In prep, the filmmakers tested various methods of further enhancing the hyper-real look of Teddy’s visions; 65mm, anamorphic 35mm and high-definition video were all considered as mates for the project’s main format, Super 35mm. “The goal was to capture as much detail as possible for the DI suite,” says Richardson. “There weren’t as many differences among the filmouts as you might expect — the DI was the great equalizer — but 65mm had a definitive edge. We could wrestle with it in the digital world without the normal side effects encountered with a smaller negative. After he saw the tests, Marty agreed to shoot Teddy’s dream states on 65mm.” Unfortunately, after filming one day with a Panavision PFX System 65 Studio and an Arri 765, both cameras broke down on a frigid night. “Only a few of those shots remain,” says Richardson. (Ed. Note: These can be seen in a dream sequence that shows Teddy in Dachau in civilian clothes.)
 

The filmmakers decided to shoot the rest of the hallucinatory sequences on Super 35mm and rely on the digital grade, carried out at EFilm, to differentiate that look from that of the rest of the picture. (Ed. Note: HD was used for the film’s final shot, a hanging miniature, because Scorsese needed to see and approve the shot via the Internet. “The only way to see the depth-of-field properly was to shoot on HD, which gave us a perfect exposure on the monitor,” says Legato. “I knew it would match the body of the film quite well, and Marty got to see the illusion as if it were real via a QuickTime file as I was shooting.”)
 

LUTs devised by Legato, who determined how to digitally approximate Technicolor’s three-strip and two-color processes for Scorsese and Richardson on The Aviator (AC Jan. ’05), were integral to achieving Shutter Island’s contrasting palettes. “Using the same method I applied on The Aviator, I re-created the look of Kodachrome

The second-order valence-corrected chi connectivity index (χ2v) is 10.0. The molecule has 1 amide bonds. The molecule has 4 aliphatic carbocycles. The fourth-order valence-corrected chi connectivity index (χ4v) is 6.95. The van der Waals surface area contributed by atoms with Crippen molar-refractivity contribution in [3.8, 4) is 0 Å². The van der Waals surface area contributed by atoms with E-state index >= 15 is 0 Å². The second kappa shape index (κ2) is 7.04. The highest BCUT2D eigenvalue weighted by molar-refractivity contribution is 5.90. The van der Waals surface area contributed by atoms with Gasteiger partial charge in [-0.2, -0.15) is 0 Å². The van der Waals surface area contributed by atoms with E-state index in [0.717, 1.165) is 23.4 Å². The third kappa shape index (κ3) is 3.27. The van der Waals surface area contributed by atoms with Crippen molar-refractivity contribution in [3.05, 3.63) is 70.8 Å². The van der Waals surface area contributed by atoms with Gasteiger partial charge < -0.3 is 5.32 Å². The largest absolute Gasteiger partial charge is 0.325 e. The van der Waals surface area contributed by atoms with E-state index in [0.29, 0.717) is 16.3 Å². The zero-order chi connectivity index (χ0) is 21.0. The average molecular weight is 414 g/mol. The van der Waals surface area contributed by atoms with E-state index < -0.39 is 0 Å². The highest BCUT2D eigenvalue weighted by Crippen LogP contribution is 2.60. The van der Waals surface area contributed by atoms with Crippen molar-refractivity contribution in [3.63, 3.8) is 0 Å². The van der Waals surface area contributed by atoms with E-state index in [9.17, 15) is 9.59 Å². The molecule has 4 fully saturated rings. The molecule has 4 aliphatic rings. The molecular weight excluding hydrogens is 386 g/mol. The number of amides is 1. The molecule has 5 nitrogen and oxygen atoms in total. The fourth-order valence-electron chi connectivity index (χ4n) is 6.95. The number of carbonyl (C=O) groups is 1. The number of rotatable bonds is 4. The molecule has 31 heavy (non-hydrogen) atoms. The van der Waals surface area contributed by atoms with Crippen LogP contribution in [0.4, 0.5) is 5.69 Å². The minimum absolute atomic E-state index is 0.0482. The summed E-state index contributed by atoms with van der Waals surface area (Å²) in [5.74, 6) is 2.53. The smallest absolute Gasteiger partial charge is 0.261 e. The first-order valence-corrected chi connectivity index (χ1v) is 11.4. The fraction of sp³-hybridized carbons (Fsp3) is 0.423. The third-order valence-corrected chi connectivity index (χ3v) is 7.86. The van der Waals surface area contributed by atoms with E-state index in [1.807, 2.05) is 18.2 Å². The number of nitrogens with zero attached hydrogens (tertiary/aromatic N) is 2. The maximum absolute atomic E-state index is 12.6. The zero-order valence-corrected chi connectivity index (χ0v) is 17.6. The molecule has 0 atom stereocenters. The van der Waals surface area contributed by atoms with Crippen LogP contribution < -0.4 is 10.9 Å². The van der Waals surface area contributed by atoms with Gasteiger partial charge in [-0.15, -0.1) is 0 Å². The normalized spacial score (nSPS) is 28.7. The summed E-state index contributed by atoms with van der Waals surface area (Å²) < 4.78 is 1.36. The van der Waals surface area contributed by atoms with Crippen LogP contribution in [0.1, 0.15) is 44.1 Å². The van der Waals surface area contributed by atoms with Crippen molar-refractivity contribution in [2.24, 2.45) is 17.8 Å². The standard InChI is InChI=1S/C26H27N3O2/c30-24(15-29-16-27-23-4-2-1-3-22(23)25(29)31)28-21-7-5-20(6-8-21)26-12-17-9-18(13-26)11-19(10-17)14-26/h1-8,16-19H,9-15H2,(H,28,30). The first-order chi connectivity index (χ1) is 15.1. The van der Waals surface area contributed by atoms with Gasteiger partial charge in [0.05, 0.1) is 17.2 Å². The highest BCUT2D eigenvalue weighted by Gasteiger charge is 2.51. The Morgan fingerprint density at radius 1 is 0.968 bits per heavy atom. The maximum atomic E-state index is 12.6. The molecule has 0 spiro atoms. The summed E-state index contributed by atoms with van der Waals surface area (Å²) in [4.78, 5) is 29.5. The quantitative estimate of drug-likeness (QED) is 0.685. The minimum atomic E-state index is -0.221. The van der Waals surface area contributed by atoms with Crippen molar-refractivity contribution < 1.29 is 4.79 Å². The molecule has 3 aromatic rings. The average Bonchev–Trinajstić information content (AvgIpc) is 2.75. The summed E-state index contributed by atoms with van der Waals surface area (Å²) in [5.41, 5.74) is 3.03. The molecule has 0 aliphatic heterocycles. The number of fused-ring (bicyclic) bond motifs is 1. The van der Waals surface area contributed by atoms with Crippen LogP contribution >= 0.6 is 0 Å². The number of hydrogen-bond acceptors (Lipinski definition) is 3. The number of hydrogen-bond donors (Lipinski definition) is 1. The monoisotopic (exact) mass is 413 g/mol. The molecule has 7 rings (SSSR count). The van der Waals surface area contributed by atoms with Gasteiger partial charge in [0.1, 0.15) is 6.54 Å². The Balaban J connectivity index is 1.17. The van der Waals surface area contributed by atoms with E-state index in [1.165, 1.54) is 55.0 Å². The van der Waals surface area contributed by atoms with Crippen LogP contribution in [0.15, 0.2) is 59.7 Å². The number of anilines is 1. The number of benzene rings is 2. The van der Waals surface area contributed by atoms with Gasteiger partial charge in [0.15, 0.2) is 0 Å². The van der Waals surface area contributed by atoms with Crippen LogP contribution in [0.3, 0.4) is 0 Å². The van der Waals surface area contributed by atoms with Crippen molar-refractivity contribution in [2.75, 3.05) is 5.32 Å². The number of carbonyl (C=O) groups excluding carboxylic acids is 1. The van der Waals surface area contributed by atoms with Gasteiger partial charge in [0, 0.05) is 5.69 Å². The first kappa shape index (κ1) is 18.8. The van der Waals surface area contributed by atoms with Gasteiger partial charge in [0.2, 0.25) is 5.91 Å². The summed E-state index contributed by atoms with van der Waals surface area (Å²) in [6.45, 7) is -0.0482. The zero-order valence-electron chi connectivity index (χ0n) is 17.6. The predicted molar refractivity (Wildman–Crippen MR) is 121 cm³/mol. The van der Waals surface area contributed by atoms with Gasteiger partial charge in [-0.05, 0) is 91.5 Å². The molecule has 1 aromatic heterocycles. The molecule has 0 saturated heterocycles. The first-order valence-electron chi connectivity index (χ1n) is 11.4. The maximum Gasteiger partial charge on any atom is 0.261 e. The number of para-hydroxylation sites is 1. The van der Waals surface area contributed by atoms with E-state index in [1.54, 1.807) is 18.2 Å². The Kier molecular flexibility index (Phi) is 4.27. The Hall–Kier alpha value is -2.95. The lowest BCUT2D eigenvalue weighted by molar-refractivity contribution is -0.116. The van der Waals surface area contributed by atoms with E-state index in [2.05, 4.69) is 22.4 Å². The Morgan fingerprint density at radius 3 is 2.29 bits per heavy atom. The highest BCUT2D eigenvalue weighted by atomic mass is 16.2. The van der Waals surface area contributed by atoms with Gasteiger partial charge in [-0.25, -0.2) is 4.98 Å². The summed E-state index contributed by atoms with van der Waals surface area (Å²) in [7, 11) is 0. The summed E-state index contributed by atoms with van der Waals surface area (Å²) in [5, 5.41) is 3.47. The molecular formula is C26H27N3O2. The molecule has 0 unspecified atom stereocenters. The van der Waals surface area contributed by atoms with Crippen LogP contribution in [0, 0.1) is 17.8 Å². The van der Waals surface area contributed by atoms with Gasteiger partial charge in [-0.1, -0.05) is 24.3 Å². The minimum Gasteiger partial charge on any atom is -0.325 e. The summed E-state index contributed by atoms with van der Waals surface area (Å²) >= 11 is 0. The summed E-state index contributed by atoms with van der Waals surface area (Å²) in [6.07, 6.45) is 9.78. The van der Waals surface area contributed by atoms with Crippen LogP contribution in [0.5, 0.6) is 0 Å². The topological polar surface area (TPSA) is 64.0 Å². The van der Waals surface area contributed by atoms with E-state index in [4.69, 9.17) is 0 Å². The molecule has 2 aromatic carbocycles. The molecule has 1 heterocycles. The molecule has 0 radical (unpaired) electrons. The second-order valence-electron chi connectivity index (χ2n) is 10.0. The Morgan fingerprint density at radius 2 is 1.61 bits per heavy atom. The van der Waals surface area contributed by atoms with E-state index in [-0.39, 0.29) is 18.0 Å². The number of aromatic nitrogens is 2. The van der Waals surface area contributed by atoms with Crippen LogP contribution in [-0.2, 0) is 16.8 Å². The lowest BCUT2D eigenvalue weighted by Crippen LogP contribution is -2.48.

in [Adobe] After Effects and then generated a color chart based on that manipulation,” Legato explains. “An EFilm-friendly LUT was created, and more LUTs designed to achieve varying degrees of the Kodachrome look were derived from that.
 

“We discovered that the difference between three-strip Technicolor and Kodachrome lies mainly in the yellows,” adds Legato. “Yellows are very pronounced in Kodachrome, so I added one more step to the LUT that accentuated the yellows.”
 

Determining exactly when to apply the LUT was a matter of trial-and-error. “It took time to find the proper path,” says Richardson. “Should it be prior to timing or after? At what level do you do the timing? Do you place the desaturation process first and then add on top?” The team initially baked in the LUT early in the process, and although “that worked well for the overall feeling of dailies, when it came to the final rendering,
we found there were aberrations both in the highlights and in the skin tones,” says Richardson. “The desaturated/ENR LUT influenced the Kodachrome LUT. On a 50-inch screen, the effect wasn’t noticeable, but on a 30-foot screen, the issues were magnified.”
 

Legato and EFilm colorist Yvan Lucas, who graded the HD dailies as well as the final picture, diagnosed an additional problem when they noticed how the LUTs amplified any bias inherent in the Kodak film stocks, Vision3 500T 5219 and Vision2 200T 5217 and 100T 5212. If the uncorrected footage was overly warm or cool, that trait would be exaggerated in unpredictable ways, and to a degree that could be difficult to remedy downstream. Legato realized that before any LUT could be applied, the film had to be perfectly white-balanced. “That way, when we amplified each color, it wouldn’t bias in one direction or another, and the result was predictable,” he says. He also determined that the LUT should not be baked in until after HD dailies were generated. Lucas therefore saw a LUT’s effect in view-only mode. “That added an extra step,” says Legato, “but it also gave us full control.
 

“As soon as you bake in the Kodachrome LUT, you’ve recorded a digital file that looks like Koda-chrome,” he continues. “You can then turn off the LUT and color-correct on top of it. But if you can’t achieve the color correction you want with normal manipulation, like desaturation, then you have to bake out the LUT and start clean by creating another LUT.” In all, Richardson and Lucas worked with about five variations of the Kodachrome LUT in the DI.